Amidst all this, I recently received the latest Save Our Canyons newsletter, which contains a refreshing essay by SOC President Gale Dick titled “Is Science Just Another Opinion?”. Dick is also a retired physics professor from the University of Utah, so he and I naturally look at a lot of things in the same way. In the essay he insightfully lists possible reasons why so many people reject science:
  • Flaws in our education?
  • Sheer laziness?
  • Fear?
  • The inability of science to explain why so many terrible things happen to us?
  • Distrust of academic scientists who come across as arrogant and elite?
  • Belief that science is the enemy of religion?
  • Cultural aversion to mathematics?
  • Reluctance to accept the limitations that science puts on what is possible?
  • Reluctance to accept the responsibility that comes with scientific knowledge?
There are no simple antidotes to any of these understandable human shortcomings. The only cures are education, hard work, and integrity. All three of these things are part of the difficult process of growing up, when we recognize that we must accept the things we cannot change, work to change the things we can, and inform ourselves well enough to tell the difference.*

Monday, February 15, 2010

Yet Another Planetarium Simulation

Last November, as another semester of teaching Elementary Astronomy drew to a close, I finally broke down and started writing my own planetarium simulation.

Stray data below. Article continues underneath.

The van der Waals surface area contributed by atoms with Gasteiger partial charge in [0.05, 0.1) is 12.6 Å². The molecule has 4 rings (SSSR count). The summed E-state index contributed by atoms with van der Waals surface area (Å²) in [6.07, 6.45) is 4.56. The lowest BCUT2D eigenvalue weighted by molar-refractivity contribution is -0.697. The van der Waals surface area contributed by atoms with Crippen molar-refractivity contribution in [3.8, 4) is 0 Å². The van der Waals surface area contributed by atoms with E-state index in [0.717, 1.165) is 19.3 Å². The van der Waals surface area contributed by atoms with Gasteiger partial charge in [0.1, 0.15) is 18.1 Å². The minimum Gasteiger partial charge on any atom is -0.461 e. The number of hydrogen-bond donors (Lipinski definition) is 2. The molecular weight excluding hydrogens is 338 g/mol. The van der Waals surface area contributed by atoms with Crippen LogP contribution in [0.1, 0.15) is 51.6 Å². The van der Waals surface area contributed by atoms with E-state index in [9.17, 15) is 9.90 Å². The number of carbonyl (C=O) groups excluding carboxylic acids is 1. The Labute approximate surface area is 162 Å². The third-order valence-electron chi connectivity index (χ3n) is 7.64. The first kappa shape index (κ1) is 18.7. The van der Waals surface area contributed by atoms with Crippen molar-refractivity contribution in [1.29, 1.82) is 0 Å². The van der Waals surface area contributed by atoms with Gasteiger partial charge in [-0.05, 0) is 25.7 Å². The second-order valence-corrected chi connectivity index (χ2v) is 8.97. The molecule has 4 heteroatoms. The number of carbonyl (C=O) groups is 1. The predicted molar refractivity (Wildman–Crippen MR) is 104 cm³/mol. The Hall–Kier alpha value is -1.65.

On its face, this was a ridiculous waste of time. There are already dozens, if not hundreds, of planetarium simulation programs that will show you where the stars and planets appear in the sky, as viewed from your chosen location at your chosen time. They run on every microcomputer platform and many handheld devices. Some are extremely sophisticated, with databases of millions of stars, beautiful images, and even the ability to interface with a telescope.

But I wanted something a little different. To be useful to most of my students, a simulation program has to be (a) free; (b) delivered through a web browser, with nothing to download or install; (c) easy for beginners to understand; and (d) convenient for showing the motions of the stars and other objects with respect to earth's horizon.